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November 24, 2016 AT 2:00 pm

Biohacking: Bone Conduction for Everyone

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Headphones solve a lot of problems, but they also create new ones. By blocking our ear canals we become less aware of the world around us. Runners and cyclists might not hear a car approaching. In a work environment a co-worker could struggle to get your attention (maybe that was the idea). In high noise environments we crank up the volume to dangerous levels. Fortunately, bone conduction has become more accessible (thanks ex-militar tech). Transducers send sound waves directly to the inner ear through the bones of the skull. This allows for situational awareness as the ear canals are left open. For daily use and athletes the AfterShokz Trekz Titanium seem promising based on a detailed review over at The Verge. Want to roll your own? Adafruit sells a pretty sweet bone conductor transducer for exactly this purpose.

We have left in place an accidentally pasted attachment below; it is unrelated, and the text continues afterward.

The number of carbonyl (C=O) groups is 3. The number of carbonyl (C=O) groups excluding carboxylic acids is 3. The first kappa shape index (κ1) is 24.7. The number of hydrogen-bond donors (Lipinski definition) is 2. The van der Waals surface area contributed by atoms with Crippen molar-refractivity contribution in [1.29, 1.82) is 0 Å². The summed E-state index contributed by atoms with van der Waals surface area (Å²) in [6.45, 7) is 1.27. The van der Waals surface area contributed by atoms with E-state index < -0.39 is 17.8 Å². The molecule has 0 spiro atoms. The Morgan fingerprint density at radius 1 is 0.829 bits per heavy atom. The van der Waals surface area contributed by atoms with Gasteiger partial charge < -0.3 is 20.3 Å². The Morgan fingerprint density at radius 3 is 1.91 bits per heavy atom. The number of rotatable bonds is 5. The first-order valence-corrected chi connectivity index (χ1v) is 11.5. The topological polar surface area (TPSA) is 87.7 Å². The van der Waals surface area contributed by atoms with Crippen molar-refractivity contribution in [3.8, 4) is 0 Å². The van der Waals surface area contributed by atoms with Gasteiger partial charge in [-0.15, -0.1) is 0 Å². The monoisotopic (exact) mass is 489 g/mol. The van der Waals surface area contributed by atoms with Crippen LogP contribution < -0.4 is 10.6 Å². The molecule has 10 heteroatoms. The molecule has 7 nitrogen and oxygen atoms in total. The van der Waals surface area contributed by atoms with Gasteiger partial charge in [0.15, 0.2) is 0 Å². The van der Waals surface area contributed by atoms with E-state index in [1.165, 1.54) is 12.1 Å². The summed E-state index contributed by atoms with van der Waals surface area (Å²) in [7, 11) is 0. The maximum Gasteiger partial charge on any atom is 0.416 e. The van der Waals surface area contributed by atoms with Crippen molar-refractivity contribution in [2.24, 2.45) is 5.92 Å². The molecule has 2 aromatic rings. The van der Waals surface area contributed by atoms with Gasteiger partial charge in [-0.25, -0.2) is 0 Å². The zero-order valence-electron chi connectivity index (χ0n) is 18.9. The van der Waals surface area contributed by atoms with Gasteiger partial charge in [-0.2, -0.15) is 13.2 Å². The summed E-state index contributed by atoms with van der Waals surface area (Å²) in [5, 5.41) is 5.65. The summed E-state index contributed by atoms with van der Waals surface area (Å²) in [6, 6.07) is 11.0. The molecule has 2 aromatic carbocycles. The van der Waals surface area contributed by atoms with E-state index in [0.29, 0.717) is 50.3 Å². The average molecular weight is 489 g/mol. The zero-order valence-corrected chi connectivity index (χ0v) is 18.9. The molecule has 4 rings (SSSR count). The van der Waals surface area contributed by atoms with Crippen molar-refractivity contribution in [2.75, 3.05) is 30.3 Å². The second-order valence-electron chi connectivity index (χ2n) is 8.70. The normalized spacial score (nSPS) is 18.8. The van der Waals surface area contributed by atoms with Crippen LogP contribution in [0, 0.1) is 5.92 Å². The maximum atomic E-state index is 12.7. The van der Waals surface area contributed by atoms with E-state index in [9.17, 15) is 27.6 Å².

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2 Comments

  1. I’ve been using the Aftershock Bluez2 for almost two years now as I ride my bike on some busy roads and highways. Great to be able to hear the trucks coming behind me while still hear the voice prompts from the fitness tracker app on my iPhone. Wearing headphones while riding and driving is illegal in many states and provinces. Can think of some possible uses in some other wearables such as winter headbands and toques (stocking caps for those outside of Canada.)

  2. Good points. Any downside to using bone conduction for headphones? I’ve read that audio quality is noticeably degraded for music. I mostly listen to podcasts and audiobooks and expect them to be fairly good at spoken audio.

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